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Why Finance Ministers Care About Climate Change & Sustainable Development

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If you want to fundamentally change how countries use energy, value their natural environments, or combat climate change, you have to talk to the people who hold the purse strings.

That’s what we’re doing this week. Finance ministers from countries around the world are in Washington for the annual World Bank/IMF Spring Meetings. We’re talking with them about these issues and more as we help countries shift to more sustainable development.

Underlying everything: climate change. This isn’t just an environmental challenge – it’s a fundamental threat to economic development and the fight against poverty. I can’t repeat that often enough. If the world does not take bold action now, a disastrously warming planet threatens to put prosperity out of reach for millions and roll back decades of development.

We’ll be talking about climate action in every conversation, including a ministerial dialogue on sustainable development being convened by the leaders of the World Bank, the IMF and the UN.

The good news on climate change is the number of cities, regions, and countries I can point to right now that are making progress, putting in place the policies and systems that will successfully reduce their greenhouse gas emissions. Take carbon markets: China, Chile and more than a dozen other countries are working on market-based solutions and learning from one another through the Partnership for Market Readiness. Networking these markets – something we’re working on at the World Bank – will strengthen them and help to build the architecture, that together with ambitious emissions reduction targets at the national level, can establish a robust price on carbon that can drive clean investment.

Building a network of carbon markets is one way to fight climate change and avoid a 4 degree-warmer world. Another is ending harmful fossil fuel subsidies and shifting that money to support systems that actually help the poor. We have to get prices right and get finance flowing.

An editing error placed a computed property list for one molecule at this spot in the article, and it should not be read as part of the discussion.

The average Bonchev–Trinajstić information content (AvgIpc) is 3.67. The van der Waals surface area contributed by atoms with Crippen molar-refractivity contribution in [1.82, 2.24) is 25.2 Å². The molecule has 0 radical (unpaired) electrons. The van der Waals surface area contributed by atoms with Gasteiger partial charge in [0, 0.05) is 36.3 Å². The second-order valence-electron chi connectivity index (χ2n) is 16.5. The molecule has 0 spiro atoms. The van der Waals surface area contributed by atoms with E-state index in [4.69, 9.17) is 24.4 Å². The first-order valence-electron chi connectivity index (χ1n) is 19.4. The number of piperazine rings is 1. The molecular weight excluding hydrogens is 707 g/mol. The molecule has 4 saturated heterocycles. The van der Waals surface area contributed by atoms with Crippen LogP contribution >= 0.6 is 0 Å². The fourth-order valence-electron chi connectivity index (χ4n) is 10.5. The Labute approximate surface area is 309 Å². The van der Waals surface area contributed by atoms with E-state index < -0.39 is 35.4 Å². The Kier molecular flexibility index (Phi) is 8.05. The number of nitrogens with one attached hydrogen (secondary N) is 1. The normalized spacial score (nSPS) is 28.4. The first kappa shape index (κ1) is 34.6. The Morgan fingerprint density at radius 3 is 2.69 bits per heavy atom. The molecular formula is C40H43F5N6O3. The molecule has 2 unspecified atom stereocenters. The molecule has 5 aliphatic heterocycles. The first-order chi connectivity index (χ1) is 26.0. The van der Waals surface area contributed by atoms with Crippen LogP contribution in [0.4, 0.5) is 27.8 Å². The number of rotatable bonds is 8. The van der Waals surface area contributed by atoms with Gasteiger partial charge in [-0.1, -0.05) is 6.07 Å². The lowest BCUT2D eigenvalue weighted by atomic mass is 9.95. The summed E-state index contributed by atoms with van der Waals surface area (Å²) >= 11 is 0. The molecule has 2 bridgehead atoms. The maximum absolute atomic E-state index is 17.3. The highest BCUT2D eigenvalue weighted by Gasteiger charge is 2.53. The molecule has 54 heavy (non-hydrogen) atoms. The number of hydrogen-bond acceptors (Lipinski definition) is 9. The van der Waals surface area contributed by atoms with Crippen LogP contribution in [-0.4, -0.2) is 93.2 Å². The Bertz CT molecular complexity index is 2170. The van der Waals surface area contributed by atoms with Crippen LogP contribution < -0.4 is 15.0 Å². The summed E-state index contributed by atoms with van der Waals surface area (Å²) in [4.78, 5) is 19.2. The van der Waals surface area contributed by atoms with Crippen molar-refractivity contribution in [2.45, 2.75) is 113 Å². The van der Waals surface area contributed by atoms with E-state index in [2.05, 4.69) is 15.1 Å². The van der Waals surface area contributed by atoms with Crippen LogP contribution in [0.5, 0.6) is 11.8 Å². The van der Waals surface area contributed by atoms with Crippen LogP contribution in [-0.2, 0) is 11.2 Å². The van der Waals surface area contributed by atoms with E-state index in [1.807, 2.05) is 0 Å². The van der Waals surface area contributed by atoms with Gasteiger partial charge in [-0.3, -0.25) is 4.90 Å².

Sustainable Energy for All

We’re also committed to expanding renewable energy and energy efficiency and securing the goal of providing energy access for all by 2030.

Our president, Jim Kim, is chairing a meeting this week of the Sustainable Energy for All Advisory Board with UN Secretary-General Ban Ki-moon. SE4All’s three goals: ensure universal access to modern energy services, double the global rate of improvement in energy efficiency, and double the share of renewable energy in the global energy mix.

Natural Capital Accounting

We know it is difficult to get different decisions without different data. Valuing natural resources is another step toward more sustainable growth. We’re meeting with the Wealth Accounting and Valuation of Ecosystem Services Partnership and with many of the 62 countries that stepped up last spring at Rio+20 to support the idea of factoring nature into their national accounts.

The first movers are already demonstrating an impressive array of ideas: water accounts in Botswana; ecosystem accounts in Australia to help manage the Great Barrier Reef; forest accounts in Kenya to see how regulating forest services contributes to the environment. Through natural capital accounting, these countries can see the full extent of their natural assets – an average of 36% of low-income countries’ wealth.

Services for the Poor

Sustainable development must also be inclusive development. Bettering human lives and ending poverty is central to everything we do.

On Friday, you can watch live online as UN Deputy Secretary-General Jan Eliasson and UNICEF Executive Director Tony Lake join me for a conversation about financing and business solutions to close the gap in access to basic sanitation – one of the Millennium Development Goals that lags farthest behind. The UN is calling for an end to open defecation by 2025, and we’re on board to help. That means moving faster to provide access to sanitation for 2.5 million people currently without.

I’m looking forward to all of these conversations and to the progress we can make as forward-thinking finance ministers continue to incorporate sustainable development into their national decisionmaking. No one group alone can make all of this happen– it will take global coalitions of the working, public and private sector, all doing their part to stop climate change and put the world on a sustainable path for a cleaner, more inclusive future.

Rachel Kyte
Vice President for Sustainable Development
Twitter: @rkyte365


Rachel Kyte

Vice President and Special Envoy for Climate Change

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